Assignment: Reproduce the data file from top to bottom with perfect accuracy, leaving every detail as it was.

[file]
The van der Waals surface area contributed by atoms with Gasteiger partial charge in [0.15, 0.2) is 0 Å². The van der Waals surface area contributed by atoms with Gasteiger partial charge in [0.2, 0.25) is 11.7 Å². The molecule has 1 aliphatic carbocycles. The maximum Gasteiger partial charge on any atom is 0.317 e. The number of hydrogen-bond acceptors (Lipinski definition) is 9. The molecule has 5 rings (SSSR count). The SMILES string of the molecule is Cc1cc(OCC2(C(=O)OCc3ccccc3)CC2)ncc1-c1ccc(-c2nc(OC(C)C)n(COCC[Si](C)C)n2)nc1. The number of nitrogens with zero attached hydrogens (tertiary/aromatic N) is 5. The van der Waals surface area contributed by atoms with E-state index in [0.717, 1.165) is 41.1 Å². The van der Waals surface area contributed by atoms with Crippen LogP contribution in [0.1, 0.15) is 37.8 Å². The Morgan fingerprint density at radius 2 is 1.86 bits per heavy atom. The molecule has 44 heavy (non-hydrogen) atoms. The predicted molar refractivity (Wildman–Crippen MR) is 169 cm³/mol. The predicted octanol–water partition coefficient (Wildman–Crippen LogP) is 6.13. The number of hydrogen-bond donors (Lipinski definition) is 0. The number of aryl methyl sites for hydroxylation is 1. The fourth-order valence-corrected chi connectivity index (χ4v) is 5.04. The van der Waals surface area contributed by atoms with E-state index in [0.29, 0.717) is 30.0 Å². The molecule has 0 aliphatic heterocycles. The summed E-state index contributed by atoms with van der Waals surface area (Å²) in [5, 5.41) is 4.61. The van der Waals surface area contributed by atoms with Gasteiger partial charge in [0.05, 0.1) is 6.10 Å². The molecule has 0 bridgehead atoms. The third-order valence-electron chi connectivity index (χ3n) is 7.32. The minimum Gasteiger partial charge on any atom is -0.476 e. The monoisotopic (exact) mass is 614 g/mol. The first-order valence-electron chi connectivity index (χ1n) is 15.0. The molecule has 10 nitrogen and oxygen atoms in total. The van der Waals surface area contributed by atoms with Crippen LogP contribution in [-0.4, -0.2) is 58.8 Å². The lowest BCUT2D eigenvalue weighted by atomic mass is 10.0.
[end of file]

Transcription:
The van der Waals surface area contributed by atoms with Gasteiger partial charge in [0.15, 0.2) is 0 Å². The van der Waals surface area contributed by atoms with Gasteiger partial charge in [0.2, 0.25) is 11.7 Å². The molecule has 1 aliphatic carbocycles. The maximum Gasteiger partial charge on any atom is 0.317 e. The number of hydrogen-bond acceptors (Lipinski definition) is 9. The molecule has 5 rings (SSSR count). The SMILES string of the molecule is Cc1cc(OCC2(C(=O)OCc3ccccc3)CC2)ncc1-c1ccc(-c2nc(OC(C)C)n(COCC[Si](C)C)n2)nc1. The number of nitrogens with zero attached hydrogens (tertiary/aromatic N) is 5. The van der Waals surface area contributed by atoms with E-state index in [0.717, 1.165) is 41.1 Å². The van der Waals surface area contributed by atoms with Crippen LogP contribution in [0.1, 0.15) is 37.8 Å². The Morgan fingerprint density at radius 2 is 1.86 bits per heavy atom. The molecule has 44 heavy (non-hydrogen) atoms. The predicted molar refractivity (Wildman–Crippen MR) is 169 cm³/mol. The predicted octanol–water partition coefficient (Wildman–Crippen LogP) is 6.13. The number of hydrogen-bond donors (Lipinski definition) is 0. The number of aryl methyl sites for hydroxylation is 1. The fourth-order valence-corrected chi connectivity index (χ4v) is 5.04. The van der Waals surface area contributed by atoms with E-state index in [0.29, 0.717) is 30.0 Å². The molecule has 0 aliphatic heterocycles. The summed E-state index contributed by atoms with van der Waals surface area (Å²) in [5, 5.41) is 4.61. The van der Waals surface area contributed by atoms with Gasteiger partial charge in [0.05, 0.1) is 6.10 Å². The molecule has 0 bridgehead atoms. The third-order valence-electron chi connectivity index (χ3n) is 7.32. The minimum Gasteiger partial charge on any atom is -0.476 e. The monoisotopic (exact) mass is 614 g/mol. The first-order valence-electron chi connectivity index (χ1n) is 15.0. The molecule has 10 nitrogen and oxygen atoms in total. The van der Waals surface area contributed by atoms with Crippen LogP contribution in [-0.4, -0.2) is 58.8 Å². The lowest BCUT2D eigenvalue weighted by atomic mass is 10.0.